Two inexperienced and virtually unknown wingers have the task of tackling Bradford's twin peaks in the World Club Challenge on Friday night.
With Adam MacDougal and Timana Tahu injured, the Newcastle Knights coach, Michael Hagan, has named Josh Smith and Kurt Gidley as his wingmen to face the Bulls, who will unleash Tevita Vaikona and Lesley Vainikolo on them at the McAlpine Stadium.
"They've got their work cut out,'' admitted Hagan, "but they've got some pretty handy guys inside them.'' In Gidley's case, that includes his brother, the Australian Test centre, Matthew. "It's too early to put Kurt in that same bracket, but the next 12 months will show what he can do,'' said Hagan.
Smith, yet to play a first-team game for the Knights, will have the job of marking the newly-arrived Vainikolo.
Bradford's Brian Noble has not yet named his team, but the indications are that he will start with Robbie Paul and Paul Deacon at half-back.
Noble has played down suggestions that Henry Paul could be on his way back to the club following his fall-out with Gloucester. "I'd be foolish not to think about Henry if he was available,'' he said. "But my opinion is that he will move to another rugby union club, where he is more challenged.''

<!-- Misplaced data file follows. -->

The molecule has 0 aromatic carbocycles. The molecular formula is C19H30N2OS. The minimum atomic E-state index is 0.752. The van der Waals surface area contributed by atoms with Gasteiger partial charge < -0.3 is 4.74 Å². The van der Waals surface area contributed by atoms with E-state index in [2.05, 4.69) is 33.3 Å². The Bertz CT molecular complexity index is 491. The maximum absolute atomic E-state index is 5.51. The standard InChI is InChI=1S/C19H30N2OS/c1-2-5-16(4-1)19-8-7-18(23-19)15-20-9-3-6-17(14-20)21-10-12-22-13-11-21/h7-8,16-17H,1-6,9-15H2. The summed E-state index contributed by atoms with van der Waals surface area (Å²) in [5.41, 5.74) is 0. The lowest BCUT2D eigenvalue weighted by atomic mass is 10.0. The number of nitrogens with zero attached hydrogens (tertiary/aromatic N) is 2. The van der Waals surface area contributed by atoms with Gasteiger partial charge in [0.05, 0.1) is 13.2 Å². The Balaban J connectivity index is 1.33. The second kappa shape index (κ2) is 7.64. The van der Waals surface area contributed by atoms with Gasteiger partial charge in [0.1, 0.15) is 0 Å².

Wigan have pulled their Great Britain centre, Gary Connolly, out of his rugby union commitments with Orrell to play against Hull in Andy Farrell's testimonial match tonight – a game which will be a dress rehearsal for the Challenge Cup tie between the two sides.
Wigan will host Hull on 9 February and their coach, Stuart Raper, is anxious for Connolly to have a run-out against the same opposition. "Gary will definitely play next week so I want him to have 20 or 25 minutes,'' he said.
The Wigan-Hull encounter at 1.15pm will be the first part of a BBC double-header on 9 February, with Bradford and Leeds kicking off at 3pm.
Rugby league has been added to the range of sports available to schools under the TOP Sport Programme. Under the scheme, schools taking up the game will get equipment and training from the Youth Sports Trust. "It is vital that young people have a chance to try rugby league at the earliest moment in their sporting development,'' said the Great Britain coach, David Waite.Reuse content